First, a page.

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Utah attorney to argue landmark victims' rights case before Supreme Court

By Carole Mikita | Posted - Jan. 13, 2014 at 10:18 p.m.


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SALT LAKE CITY — It's the story of a young woman who was the victim of child pornography and her desire for restitution — and it may be a precedent-setting case for victims' rights.

University of Utah law professor Paul Cassell will argue "Amy's" case before the United States Supreme Court next week, and he believes the justices will see that perpetrators should pay their victims and serve time behind bars.

"This is going to be a red letter day for the crime victims' rights movement, because this is the first time that an attorney for a victim of crime has argued before the United States Supreme Court that her rights should be protected in a criminal case," Cassell said.

Cassell is representing a young woman, known only as Amy, and says she is harmed every time someone views pornographic images of her.

Amy's uncle raped her when she was 8 years old and placed images of the crime on a pornographic website. He was sent to prison and she received treatment. But each time a person is arrested for viewing her image, the U.S. Department of Justice sends Amy a letter.

"Literally, tens of thousands of men around the country have looked at images of her for sexual gratification," Cassell said. "So, she's had very serious harms resulting from that gross invasion of her privacy."


This is going to be a red letter day for the crime victims' rights movement, because this is the first time that an attorney for a victim of crime has argued before the United States Supreme Court that her rights should be protected in a criminal case.

–Paul Cassell, U. law professor


Experts estimate some 70,000 people have seen those pornographic photos of Amy.

"She still has difficulty interacting with the public, because whenever she runs into someone she has to wonder, 'Is he smiling at me because it's a nice day? Or are they smiling because they've seen pictures of me in these terrifying moments?'" Cassell said.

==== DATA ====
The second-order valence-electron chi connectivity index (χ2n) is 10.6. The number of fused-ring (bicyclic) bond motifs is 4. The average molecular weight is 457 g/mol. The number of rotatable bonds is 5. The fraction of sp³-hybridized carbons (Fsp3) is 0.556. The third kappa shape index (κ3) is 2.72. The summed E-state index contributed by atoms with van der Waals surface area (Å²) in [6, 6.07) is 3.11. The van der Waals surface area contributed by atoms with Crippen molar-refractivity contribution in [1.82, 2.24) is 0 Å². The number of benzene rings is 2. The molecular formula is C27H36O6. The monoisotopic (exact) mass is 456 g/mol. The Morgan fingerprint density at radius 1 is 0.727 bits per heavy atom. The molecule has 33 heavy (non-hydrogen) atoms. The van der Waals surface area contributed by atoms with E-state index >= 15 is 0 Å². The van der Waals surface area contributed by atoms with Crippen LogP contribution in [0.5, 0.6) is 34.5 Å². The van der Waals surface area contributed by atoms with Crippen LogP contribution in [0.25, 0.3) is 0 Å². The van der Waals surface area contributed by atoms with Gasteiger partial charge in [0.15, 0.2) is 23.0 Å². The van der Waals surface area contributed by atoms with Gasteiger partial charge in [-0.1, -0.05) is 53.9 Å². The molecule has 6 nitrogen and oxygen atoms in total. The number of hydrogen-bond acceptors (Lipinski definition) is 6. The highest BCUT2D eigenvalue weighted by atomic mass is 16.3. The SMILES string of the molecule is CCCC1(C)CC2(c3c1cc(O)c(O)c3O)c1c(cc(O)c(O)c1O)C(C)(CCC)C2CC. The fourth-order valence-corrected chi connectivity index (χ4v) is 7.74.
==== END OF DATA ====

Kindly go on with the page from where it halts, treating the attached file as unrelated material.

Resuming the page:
Combining counseling costs and lost income, a psychologist and an economist have set Amy's compensation at $3.4 million, to be collected from the assets of as many convicted criminals in this case as possible.

Currently there are 10 million Internet protocol addresses in the U.S. with child pornography, so Amy's case will ultimately represent many young men and women.

Cassell has spent five years arguing this case before both district and appellate courts. Jeremy Christiansen, a third year law student who assisted Cassell with the Supreme Court petition, said he's confident about the outcome.

"When Congress passed the statute, Congress's full intent was to give the victims' losses back to the victims in restitution; and I think that we have a very strong case," Christiansen said.

"This is extremely important to make the victims whole and to put them back on their feet and to put them in the position where they would have been if no crimes had been committed against them," Cassell said.

The justices will hear the case on Jan. 22 and will likely offer a ruling sometime in June.

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Carole Mikita

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